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Y-DNA Migration Maps Guide

The Y-DNA Migration Maps help you visualize your direct paternal ancestors’ historical and anthropological migrations. It shows general migration paths for the major haplogroups. Please note that the lines and arrows on this map are not specific to any exact locations; rather, they are meant to provide a general migration direction.

Accessing Y-DNA Migration Maps

You can access Y-DNA Migration Map from your dashboard or from your navigation bar.

To access from your dashboard:

  1. Sign in to your kit.
  2. On your dashboard, locate the Y-DNA Results & Tools widget.
  3. On the Y-DNA Results & Tools widget, click the Migration Maps button.

To access from your navigation bar:

  1. Sign in to your kit.
  2. On the navigation bar at the top of the page, go to Results & Tools > Y-DNA > Migration Maps.

Quick Overview


For the Y-DNA Migration Maps, there are two main map features:

  • Your Migration Map - Displays the general migration route of your haplogroup. 
  • All Migrations Map - Displays the general migration routes of all the major Y-DNA haplogroups.

Y-DNA Your Migration Map

The Y-DNA Your Migration Map helps you to visualize your direct paternal ancestors’ historic and anthropological migrations. This stretches all the way back to “Y-chromosome Adam” in Africa into historic times. “Y chromosomal Adam” is a reconstruction of the earliest Y-DNA for Homo sapiens.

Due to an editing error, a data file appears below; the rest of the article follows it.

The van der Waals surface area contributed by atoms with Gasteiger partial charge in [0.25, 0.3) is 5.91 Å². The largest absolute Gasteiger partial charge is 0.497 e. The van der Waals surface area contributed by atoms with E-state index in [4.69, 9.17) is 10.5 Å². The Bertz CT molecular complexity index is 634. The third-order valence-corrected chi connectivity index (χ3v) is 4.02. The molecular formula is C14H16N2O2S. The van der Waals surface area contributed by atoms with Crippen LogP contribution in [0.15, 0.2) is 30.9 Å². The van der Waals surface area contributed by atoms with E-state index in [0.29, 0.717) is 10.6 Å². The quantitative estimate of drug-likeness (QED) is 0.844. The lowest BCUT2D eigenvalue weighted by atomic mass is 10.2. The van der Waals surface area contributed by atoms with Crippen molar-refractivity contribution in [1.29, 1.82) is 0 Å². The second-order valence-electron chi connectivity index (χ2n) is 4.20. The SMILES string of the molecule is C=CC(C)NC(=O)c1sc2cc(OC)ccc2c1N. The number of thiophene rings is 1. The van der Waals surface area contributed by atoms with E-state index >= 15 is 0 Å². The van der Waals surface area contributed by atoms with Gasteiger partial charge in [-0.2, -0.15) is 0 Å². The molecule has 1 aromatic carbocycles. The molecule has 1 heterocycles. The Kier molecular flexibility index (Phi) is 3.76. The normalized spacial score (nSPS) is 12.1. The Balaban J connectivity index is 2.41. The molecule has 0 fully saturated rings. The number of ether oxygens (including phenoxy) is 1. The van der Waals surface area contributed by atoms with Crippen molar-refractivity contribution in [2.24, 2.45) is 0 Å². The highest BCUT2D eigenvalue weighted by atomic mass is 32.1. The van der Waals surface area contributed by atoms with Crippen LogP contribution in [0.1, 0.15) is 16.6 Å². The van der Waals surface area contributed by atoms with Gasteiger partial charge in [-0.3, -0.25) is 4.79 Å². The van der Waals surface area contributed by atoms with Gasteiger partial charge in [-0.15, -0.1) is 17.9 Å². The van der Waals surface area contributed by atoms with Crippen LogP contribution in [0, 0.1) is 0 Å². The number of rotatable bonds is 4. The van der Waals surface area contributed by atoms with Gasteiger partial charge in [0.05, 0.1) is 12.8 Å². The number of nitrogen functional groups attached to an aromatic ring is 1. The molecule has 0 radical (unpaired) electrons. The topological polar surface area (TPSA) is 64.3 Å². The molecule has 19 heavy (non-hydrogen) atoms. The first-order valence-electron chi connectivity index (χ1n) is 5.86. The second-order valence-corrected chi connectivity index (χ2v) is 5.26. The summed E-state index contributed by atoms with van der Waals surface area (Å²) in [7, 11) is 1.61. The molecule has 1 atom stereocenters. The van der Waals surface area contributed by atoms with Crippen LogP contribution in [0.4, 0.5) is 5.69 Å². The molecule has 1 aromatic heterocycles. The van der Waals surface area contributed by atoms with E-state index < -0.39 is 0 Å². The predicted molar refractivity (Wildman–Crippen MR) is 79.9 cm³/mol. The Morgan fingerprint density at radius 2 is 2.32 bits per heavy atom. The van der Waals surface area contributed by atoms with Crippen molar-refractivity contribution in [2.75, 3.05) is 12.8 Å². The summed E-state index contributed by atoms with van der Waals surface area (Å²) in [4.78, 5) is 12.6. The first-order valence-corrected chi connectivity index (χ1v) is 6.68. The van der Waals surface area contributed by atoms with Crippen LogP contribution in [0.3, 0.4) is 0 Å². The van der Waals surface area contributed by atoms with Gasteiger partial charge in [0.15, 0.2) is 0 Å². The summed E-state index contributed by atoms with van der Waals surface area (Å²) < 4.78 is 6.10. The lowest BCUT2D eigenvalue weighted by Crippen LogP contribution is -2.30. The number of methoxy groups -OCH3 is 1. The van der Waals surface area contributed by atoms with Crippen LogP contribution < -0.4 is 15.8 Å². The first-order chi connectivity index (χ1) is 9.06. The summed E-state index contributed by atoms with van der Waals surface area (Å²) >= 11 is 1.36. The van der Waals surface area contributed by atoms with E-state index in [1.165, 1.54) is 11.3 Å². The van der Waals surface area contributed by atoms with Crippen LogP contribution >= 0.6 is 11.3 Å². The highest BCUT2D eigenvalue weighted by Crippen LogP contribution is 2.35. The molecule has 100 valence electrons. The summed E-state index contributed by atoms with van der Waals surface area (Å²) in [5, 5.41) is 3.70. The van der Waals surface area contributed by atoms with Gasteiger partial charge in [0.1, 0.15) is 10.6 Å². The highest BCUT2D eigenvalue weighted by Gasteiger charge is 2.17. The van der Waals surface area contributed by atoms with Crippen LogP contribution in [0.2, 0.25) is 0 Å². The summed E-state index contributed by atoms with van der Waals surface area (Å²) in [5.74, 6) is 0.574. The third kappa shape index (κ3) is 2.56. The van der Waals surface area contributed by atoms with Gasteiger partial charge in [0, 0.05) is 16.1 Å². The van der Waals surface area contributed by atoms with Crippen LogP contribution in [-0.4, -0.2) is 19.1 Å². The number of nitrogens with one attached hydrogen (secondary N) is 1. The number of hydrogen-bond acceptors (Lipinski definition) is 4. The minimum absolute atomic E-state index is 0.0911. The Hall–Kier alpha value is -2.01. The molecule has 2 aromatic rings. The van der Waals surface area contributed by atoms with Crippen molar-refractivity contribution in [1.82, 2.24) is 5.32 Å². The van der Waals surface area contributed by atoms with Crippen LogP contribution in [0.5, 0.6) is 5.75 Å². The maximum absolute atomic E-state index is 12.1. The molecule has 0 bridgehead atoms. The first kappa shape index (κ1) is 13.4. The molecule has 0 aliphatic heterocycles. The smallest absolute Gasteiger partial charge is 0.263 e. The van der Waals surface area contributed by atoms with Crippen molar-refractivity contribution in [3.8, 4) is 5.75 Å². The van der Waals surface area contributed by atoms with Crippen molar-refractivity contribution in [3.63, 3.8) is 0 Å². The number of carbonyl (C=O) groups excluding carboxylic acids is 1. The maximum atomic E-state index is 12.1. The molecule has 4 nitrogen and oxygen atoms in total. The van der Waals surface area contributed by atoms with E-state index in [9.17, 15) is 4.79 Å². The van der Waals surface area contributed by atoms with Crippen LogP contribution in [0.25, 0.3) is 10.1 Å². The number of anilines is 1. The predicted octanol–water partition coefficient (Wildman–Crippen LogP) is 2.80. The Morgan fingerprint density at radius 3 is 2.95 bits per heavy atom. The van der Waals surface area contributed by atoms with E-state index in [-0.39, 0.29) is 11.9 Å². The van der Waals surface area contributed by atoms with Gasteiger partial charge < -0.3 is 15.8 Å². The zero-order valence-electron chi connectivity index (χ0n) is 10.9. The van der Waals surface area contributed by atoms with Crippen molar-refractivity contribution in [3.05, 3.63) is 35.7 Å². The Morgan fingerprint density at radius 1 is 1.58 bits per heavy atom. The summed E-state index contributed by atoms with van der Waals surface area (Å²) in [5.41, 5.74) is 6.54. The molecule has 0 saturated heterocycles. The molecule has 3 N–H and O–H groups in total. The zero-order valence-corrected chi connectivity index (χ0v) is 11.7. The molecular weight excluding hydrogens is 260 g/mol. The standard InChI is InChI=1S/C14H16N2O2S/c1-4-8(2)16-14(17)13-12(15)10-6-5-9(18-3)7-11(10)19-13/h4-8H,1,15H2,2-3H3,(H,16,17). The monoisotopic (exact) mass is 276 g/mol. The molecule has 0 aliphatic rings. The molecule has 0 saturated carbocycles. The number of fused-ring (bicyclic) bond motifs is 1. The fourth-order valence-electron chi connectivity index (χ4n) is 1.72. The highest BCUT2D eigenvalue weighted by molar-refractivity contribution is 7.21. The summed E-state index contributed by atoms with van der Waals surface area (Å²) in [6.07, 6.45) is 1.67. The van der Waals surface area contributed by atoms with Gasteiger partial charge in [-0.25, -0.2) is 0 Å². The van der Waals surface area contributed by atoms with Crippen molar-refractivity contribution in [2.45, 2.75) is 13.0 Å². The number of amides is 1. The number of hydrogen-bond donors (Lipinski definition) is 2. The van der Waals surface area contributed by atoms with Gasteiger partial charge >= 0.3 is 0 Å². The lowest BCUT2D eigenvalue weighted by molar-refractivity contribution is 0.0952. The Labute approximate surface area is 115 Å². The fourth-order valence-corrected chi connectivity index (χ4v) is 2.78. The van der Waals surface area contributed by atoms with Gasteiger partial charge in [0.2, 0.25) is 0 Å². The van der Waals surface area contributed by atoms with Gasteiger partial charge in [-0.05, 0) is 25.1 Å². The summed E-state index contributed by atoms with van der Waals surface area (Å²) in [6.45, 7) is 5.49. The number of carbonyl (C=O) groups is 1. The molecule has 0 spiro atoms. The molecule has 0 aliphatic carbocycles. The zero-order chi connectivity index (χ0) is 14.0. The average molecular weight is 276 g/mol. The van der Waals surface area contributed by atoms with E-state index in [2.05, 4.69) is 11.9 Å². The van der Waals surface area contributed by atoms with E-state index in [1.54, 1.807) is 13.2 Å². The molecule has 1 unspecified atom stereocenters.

At the bottom of Your Migration Map, you can read a brief description of your haplogroup.

Y-DNA All Migrations Maps

The Y-DNA All Migrations Map displays all of the migration routes out of Africa from the descendants of Y-chromosome Adam. Many of these routes will not be the ones taken by your own direct paternal ancestors.

Viewing All Y-DNA Haplogroup Migrations

To view haplogroup descriptions and migration paths of all major Y-DNA haplogroups:

  1. In the upper-left corner of the Y-DNA Migrations map, click on the All Migration Maps tab.
  2. Click through the haplogroup alphabet located at the bottom of the map to see a brief description of that haplogroup and to view that haplogroup’s route on the map.

At the bottom of All Migration Maps, you can click on any of the major haplogroups to read brief descriptions of them.

Please note that the lines and arrows on the All Migrations Map show the general direction of migration paths for the major Y-DNA haplogroups and are not specific to any exact locations.

Do all direct paternal (Y-DNA) lineages trace to Africa?

Yes so far, all direct paternal (Y-DNA) lineages of humans alive today trace back to a common ancestor who lived in Africa 200,000 to 240,000 years ago. Further back, the Y-DNA lines of Homo sapiens connect with other hominin groups, such as Neanderthals. These early groups left Africa long ago. We have not found their Y-DNA in modern populations, but we know their Y-DNA lineages from gravesite remains.

About 60,000 years ago, some groups of Homo sapiens migrated out of Africa, while others remained. Our direct paternal lineages trace these migrations.

The path that our ancestors took tells a story about human history. Testing one’s own and relatives’ DNA can help you understand both the diversity and commonalities of your part of the human story.

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